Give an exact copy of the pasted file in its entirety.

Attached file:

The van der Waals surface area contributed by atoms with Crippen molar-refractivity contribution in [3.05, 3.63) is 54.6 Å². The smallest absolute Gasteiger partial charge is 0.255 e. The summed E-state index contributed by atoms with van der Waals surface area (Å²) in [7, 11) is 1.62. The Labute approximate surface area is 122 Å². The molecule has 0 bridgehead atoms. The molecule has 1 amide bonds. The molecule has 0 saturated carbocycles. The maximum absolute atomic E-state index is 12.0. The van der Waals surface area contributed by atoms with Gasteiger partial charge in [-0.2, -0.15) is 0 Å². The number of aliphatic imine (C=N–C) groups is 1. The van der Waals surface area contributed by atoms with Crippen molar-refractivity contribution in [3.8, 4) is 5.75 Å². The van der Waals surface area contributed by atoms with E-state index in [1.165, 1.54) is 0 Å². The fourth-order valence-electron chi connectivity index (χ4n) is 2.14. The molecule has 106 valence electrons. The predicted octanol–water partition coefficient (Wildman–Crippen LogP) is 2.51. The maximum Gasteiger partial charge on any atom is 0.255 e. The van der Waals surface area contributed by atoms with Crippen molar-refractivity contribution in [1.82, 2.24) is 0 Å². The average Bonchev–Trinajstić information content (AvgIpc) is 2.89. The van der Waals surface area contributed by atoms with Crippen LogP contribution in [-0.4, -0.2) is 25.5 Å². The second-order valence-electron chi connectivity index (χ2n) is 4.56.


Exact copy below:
The van der Waals surface area contributed by atoms with Crippen molar-refractivity contribution in [3.05, 3.63) is 54.6 Å². The smallest absolute Gasteiger partial charge is 0.255 e. The summed E-state index contributed by atoms with van der Waals surface area (Å²) in [7, 11) is 1.62. The Labute approximate surface area is 122 Å². The molecule has 0 bridgehead atoms. The molecule has 1 amide bonds. The molecule has 0 saturated carbocycles. The maximum absolute atomic E-state index is 12.0. The van der Waals surface area contributed by atoms with Gasteiger partial charge in [-0.2, -0.15) is 0 Å². The number of aliphatic imine (C=N–C) groups is 1. The van der Waals surface area contributed by atoms with Crippen molar-refractivity contribution in [3.8, 4) is 5.75 Å². The van der Waals surface area contributed by atoms with E-state index in [1.165, 1.54) is 0 Å². The fourth-order valence-electron chi connectivity index (χ4n) is 2.14. The molecule has 106 valence electrons. The predicted octanol–water partition coefficient (Wildman–Crippen LogP) is 2.51. The maximum Gasteiger partial charge on any atom is 0.255 e. The van der Waals surface area contributed by atoms with Crippen molar-refractivity contribution in [1.82, 2.24) is 0 Å². The average Bonchev–Trinajstić information content (AvgIpc) is 2.89. The van der Waals surface area contributed by atoms with Crippen LogP contribution in [-0.4, -0.2) is 25.5 Å². The second-order valence-electron chi connectivity index (χ2n) is 4.56.